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The stock market is facing a ‘pain trade’ that suggests the latest rally will extend into April

NYSE trader

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  • The stock market has a knack for doing the opposite of what most people think it will do, and that’s what’s playing out right now.
  • Despite the bank failures and more interest rate hikes from the Fed, stocks are moving higher.
  • The rally could continue into April as many investors are caught offsides and buy, according to Goldman Sachs.

The ongoing stock market rally that began at the mid-October low is likely to extend into April as many investors are caught offsides by the bullish momentum.

The stock market has a knack for doing the opposite of what the consensus view says it will do, and that’s playing out right now after the S&P 500 surged 3% in March despite the second biggest bank failure in US history and an additional 25 basis-point interest rate hike from the Federal Reserve.

But Goldman Sachs’ Scott Rubner isn’t surprised by stocks rallying in the face of negative news because positioning data shows that hedge funds and retail investors are overly bearish, essentially fighting the ongoing rally.

“Current positioning is too short… if the macro were to improve, we think that the pain trade goes back to the upside. This is a change in tone,” Rubner told clients in a recent note.

And there’s a lot of firepower for the stock market to rally if tactical traders flip bullish, as Rubner suggests is possible.

According to the note, trend-following traders on Wall Street, also known as commodity trading advisers (CTAs), are currently betting about $26 billion that the S&P 500 will fall, representing the largest short position since October 2021.

But if momentum continues to flip to the upside, those traders could be forced to exit their short positions and flip their exposure to long equities, essentially adding fuel to the ongoing rally, according to various scenarios of Rubner’s trading model.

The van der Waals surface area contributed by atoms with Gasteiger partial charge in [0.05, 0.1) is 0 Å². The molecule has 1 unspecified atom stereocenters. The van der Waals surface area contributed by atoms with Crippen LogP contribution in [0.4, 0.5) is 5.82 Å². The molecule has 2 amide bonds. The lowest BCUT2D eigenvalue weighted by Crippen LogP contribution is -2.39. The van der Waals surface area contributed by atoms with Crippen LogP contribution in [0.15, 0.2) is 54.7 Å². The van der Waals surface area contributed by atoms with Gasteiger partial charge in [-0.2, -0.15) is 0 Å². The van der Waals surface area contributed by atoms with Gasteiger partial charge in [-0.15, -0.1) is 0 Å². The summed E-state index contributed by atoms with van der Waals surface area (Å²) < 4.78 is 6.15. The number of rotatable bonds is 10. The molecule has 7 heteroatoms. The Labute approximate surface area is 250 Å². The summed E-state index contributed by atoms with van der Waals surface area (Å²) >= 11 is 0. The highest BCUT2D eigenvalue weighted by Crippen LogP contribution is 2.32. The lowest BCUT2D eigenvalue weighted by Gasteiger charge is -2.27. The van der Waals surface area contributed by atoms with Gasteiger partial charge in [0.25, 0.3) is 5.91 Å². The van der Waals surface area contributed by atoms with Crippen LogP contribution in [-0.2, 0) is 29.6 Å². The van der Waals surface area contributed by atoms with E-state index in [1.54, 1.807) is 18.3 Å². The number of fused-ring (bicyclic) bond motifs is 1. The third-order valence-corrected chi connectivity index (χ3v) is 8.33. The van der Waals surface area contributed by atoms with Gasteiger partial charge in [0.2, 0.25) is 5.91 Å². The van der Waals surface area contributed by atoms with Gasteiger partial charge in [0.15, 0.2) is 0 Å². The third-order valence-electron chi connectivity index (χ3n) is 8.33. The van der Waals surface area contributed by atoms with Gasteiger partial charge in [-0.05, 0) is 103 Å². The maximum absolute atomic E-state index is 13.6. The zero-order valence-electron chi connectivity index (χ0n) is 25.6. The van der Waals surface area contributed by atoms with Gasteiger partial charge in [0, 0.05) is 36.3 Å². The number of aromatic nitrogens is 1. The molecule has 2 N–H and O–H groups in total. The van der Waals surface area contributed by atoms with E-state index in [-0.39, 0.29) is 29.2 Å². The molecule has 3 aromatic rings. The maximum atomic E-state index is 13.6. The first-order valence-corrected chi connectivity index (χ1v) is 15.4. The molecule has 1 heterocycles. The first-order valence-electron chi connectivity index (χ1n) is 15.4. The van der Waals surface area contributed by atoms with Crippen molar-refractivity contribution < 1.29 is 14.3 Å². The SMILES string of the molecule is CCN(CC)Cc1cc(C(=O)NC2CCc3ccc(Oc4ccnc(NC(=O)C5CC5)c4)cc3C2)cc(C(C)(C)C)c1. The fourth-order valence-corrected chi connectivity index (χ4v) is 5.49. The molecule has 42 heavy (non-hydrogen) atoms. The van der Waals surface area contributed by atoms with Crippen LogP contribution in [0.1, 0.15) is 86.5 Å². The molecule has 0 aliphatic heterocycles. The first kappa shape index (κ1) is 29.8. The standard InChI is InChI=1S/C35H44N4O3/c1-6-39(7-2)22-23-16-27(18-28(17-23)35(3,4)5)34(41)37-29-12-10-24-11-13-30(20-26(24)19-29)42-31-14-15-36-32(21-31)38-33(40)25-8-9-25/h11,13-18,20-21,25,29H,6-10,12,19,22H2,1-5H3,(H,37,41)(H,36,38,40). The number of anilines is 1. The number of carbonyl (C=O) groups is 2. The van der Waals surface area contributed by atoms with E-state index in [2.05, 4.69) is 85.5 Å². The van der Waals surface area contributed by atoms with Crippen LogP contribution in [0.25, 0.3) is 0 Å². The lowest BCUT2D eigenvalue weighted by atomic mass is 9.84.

“It’s a green sweep for the S&P 500 with potential demand in six out of six scenarios. CTA equity demand is simply the most important chart of my deck. It is a great American BBQ party. You do not see this very often,” Rubner said, referring to the pain many cohorts of the trading community are going to experience if the stock market drifts higher.

And that overly bearish positioning gives Rubner confidence that the stock market will extend its rally into April.

“There is simply too much going on in the ‘macro’ to have a confident trading call, but I am bullish equities for April,” Rubner said.

Carson Group’s chief market strategist Ryan Detrick agrees with Rubner’s assessment, especially considering the fact that stocks are entering one of their best performing periods of the four-year Presidential cycle.

“Historically, the second quarter of a pre-election year is up a solid 4.8% on average and higher 72% of the time. Given the overall negative sentiment, an economy that continues to defy the skeptics, and this positive seasonality, we’d be open to a continuation of the rally off the October lows last year,” Detrick said in a note this week.

On top of that, Detrick highlighted that since 1950, the month of April in pre-election years saw gains 94% of the time.

“Why is April usually strong? It could be a combination of springtime buying, good riddance to winter, or putting tax refunds to work. But the bottom line is that this is something we’d rather know than ignore,” Detrick said. 

Read the original article on Business Insider
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